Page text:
Kaminario gets triple vision with 3D 3-layer flash

Next-generation AFA goes for uber cheap cost/GB

K2s

Kaminario is joining Dell in the all-flash array (AFA) war with a capacity-rising and price-dropping K2 array using the same Samsung 3D TLC flash drives.

The new, sixth generation – as we see it – K2, actually v5.5, offers an average price of under $1/GB usable, half that of the gen-5 product introduced in May 2014.

Dell’s SC Series arrays, using the same Samsung PM1633 flash drives, hit a $1.66/GB (raw flash) street price. Any data reduction would provide an even lower usable capacity price. For example, a 5:1 data reduction ratio would deliver a $0.332/GB price.

K2 arrays are built from dual-controller K-blocks which can scale up and also scale out to a general maximum of four K-blocks, although 8 K-block configurations are possible. A table provides a quick gen-5 and gen-6 K-block comparison:

Gen 5 and 6 (v5.5) K-block comparison

The maximum usable capacity, assuming a standard dedupe/compression data reduction factor, goes up 3.6x, from 99TB to 360TB. Kaminario doesn’t release its raw flash capacities. So a 4 x K-block config goes up from a maximum usable capacity of 720TB to 1.44PB. With 8 K-blocks, that means 2.88TB.

The density is 60TB/U. The performance numbers haven’t changed from gen 5 to gen 6 (v5.5).

Kaminario says customers will continue to be guaranteed effective capacity: if a customer is unable to store the capacity that is guaranteed, they will get no-cost additional hardware to expand their system and fulfil that guarantee. It says it's the only flash array supplier offering this promise.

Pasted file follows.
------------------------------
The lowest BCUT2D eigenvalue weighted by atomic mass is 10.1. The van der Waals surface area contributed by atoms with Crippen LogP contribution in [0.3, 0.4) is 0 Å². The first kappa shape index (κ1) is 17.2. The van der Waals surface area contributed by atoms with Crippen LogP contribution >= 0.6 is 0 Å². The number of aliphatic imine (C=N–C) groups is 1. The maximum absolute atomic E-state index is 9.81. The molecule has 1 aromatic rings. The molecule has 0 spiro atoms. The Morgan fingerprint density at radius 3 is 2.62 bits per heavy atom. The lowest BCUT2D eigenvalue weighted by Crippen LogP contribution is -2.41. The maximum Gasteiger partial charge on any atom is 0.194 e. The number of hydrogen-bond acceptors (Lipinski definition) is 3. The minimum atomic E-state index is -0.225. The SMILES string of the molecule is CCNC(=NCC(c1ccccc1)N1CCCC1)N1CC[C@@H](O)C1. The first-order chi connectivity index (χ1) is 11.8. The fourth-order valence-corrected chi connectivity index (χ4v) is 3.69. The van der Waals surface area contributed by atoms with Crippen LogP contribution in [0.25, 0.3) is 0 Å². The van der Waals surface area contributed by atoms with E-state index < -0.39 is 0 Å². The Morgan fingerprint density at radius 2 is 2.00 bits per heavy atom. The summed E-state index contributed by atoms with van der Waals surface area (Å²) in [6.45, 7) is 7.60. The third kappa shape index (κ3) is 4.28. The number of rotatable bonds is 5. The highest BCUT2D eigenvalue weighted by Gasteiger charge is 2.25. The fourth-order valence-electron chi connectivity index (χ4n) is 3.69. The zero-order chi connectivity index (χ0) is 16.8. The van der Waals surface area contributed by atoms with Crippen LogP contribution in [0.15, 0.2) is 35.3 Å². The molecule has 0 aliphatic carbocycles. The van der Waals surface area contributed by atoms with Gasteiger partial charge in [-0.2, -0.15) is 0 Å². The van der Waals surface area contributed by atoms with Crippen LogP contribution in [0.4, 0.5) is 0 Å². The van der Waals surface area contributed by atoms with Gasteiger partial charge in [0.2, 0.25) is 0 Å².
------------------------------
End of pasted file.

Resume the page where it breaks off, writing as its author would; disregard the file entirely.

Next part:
K2

K2 K-block stack

There is native, snapshot-based, asynchronous replication, so a K2 array can replicate to a local or remote K2 to provide disaster recovery.

There is also a Perpetual Array program, under which customers can mix and match different-generation K-blocks within a K2 array – meaning no fork-lift upgrades – and enjoy non-disruptive upgrades.

Kaminario enjoyed quadrupled bookings over the past year and we have learnt that SanDisk is a customer. It is majoring on three pillars, as it describes them: scale (up and out), cost-efficiency and ease of use. It is focused on winning general-purpose enterprise storage deals, saying its flash storage is now so cost-efficient that you no longer need disk.

There is a 7-year warranty, Kaminario saying the way it handles flash means there are no concerns over 3D TLC flash endurance – it can do 5 to 10 drive writes/day. As most customers do less than 1 drive write per day, the drives will theoretically last for a long time.

With pricing of less than $1/usable GB, a 360TB usable K-block will cost about $360,000. V5.5 K-blocks will be available in the third quarter of the year. ®

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